Myocardial Infarction: Disease Mechanisms and Therapeutic Perspectives

Myocardial Infarction: Disease Mechanisms and Therapeutic Perspectives

Kalyan C. Chapalamadugu (University of South Florida, USA), Samhitha Gudla (University of South Florida, USA), Rakesh Kukreja (Virginia Commonwealth University, USA) and Srinivas M. Tipparaju (University of South Florida, USA)
DOI: 10.4018/978-1-5225-2092-4.ch008
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Abstract

Myocardial infarction (MI) is a major cardiovascular disease (CVD) and ranks among the leading causes of morbidity and mortality in humans, worldwide. Despite advances in disease prevention and treatment strategies, majority of the developed and developing world's suffer higher disease burden from MI, and incur billions of dollars in healthcare costs (Murray et al., 2015). Global estimates from 2013 show that MI is the major cardiovascular disease (CVD), and that deaths due to MI accounted for nearly half of the 17 million CVD mortalities (GBD, 2013; Mortality and Causes of Death Collaborators, 2015). Within the United States, MI top's the chart of both communicable and non-communicable diseases in terms of health loss that it is estimated to have inflicted in the population (Murray, et al., 2015). It has been estimated that every 2 minutes, three Americans suffer from myocardial infarction (MI), primary cause of MI being coronary blood flow obstruction and myocardial damage. The annual estimates of MI incidence in USA are approximately three quarter million a year while almost two-thirds of these cases represent new attacks (Mozaffarian, et al., 2015). Collectively, MI continues to lead the charts for CVD incidence rates, health loss, mortalities thereby putting enormous strain on healthcare system.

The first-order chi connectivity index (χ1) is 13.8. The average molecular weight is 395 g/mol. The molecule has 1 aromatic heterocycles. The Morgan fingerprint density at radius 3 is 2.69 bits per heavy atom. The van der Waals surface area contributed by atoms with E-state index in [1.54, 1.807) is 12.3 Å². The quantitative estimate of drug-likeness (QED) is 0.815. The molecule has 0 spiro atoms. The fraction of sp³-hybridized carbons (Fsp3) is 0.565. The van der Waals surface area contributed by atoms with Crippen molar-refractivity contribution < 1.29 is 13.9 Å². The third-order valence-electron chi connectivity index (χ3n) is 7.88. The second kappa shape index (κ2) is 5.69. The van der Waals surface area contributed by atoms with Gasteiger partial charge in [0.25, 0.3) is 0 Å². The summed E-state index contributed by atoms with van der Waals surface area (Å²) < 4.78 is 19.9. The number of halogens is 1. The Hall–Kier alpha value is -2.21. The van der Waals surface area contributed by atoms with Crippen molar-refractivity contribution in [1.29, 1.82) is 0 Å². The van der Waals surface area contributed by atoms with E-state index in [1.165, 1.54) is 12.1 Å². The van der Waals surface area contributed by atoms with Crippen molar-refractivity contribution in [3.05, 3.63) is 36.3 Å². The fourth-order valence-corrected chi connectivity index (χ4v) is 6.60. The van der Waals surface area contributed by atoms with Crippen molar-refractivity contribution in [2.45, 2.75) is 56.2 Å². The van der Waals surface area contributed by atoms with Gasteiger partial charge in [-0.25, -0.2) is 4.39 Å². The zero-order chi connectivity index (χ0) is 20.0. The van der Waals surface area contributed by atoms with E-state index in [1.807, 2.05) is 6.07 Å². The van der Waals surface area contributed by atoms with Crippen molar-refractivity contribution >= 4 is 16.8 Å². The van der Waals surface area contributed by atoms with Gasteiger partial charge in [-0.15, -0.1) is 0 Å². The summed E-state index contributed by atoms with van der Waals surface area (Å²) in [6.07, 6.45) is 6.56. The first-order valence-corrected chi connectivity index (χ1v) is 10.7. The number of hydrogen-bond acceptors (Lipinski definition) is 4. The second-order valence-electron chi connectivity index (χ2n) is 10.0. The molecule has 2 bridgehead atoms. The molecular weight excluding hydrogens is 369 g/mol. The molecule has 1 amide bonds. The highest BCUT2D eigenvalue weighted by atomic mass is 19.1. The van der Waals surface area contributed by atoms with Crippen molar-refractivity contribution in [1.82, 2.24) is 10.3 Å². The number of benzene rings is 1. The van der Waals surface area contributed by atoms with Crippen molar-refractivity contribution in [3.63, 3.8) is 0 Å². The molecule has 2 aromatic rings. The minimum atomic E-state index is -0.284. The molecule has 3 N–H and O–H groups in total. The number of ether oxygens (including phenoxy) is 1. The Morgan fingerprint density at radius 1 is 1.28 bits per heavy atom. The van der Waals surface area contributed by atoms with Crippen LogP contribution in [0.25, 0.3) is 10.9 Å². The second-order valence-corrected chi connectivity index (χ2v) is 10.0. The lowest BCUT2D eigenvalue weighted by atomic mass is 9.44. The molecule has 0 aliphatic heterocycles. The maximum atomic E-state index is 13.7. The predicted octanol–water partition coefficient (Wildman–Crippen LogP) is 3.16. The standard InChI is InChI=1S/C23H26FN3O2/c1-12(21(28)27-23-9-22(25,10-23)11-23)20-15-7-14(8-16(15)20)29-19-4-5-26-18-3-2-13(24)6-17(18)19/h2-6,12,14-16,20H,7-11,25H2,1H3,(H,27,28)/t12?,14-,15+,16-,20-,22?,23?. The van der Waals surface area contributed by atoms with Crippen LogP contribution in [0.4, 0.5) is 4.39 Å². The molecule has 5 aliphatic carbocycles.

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Multi-Etiological Disorder

MI primarily arise due to obstruction in the coronary blood flow to one or multiple regions of heart causing subsequent tissue hypoxegenation, metabolic modifications in the myocardium, cell death and decreased contractility. A major condition that leads to this obstruction is coronary artery diseases such as atherosclerosis, which involves plaque build-up (an intimal and/or sub-intimal deposition of lipids, inflammatory cells and fibrous tissue) at the branching portions or in the narrow regions of the larger arteries. While a potential of the plaque to directly block the arterial lumen causing reduced blood flow always exists, atherosclerotic complications primarily arise due to the plaque rupture providing a foci for platelet aggregation and eventual thrombosis in the blood vessels, thereby effectively decreasing or altogether blocking the blood and oxygen supply to the dependent portions of the myocardium (Libby & Theroux, 2005; Naghavi et al., 2003). Plaque rupture leading to MI contributes to almost 70% of the total acute myocardial fatalities (Naghavi, et al., 2003). However, coronary artery diseases and therefore MI is always considered a multi-etiological disease as several factors contribute to atherosclerosis. One retrospective study in a select white male population revealed positive correlations between plaque lesions in aorta or coronary arteries and serum low-density lipoprotein (LDL), total cholesterol, triglycerides, systolic and diastolic blood pressure, and ponderal index (Berenson, Wattigney, Bao, Srinivasan, & Radhakrishnamurthy, 1995). Similar studies in the United Kingdom (Turner et al., 1998) revealed that type-2 diabetes is also a major risk factor for atherosclerosis as not only that hemoglobinA1c and fasting blood glucose levels positively correlate with higher incidence of coronary disease and myocardial infarction, but diabetes can enhance the risk of MI through increasing the predisposition for atherosclerosis to perturbed serum lipid profile (Turner, et al., 1998). Further, life style factors, which include diet, physical activity, smoking, can significantly influence MI incidence (Ambrose & Barua, 2004; Oliveira, Barros, & Lopes, 2009). Epidemiological studies indicate that hypertension is perhaps, one single most risk factor for MI incidence, and estimates suggest that mortality due to coronary heart diseases doubles with every increment of a 20 mm Hg systolic or 10 mm Hg diastolic blood pressure (Cífková, 2008; McAreavey et al., 2016). Hence, conditions that can significantly contribute to hyperlipidemia, inflammation, aberrant vascular tone and hyperglycemia can all contribute to pathogenesis of plaque buildup in the arteries leading to atherosclerosis and associated cardiac complications such as MI.

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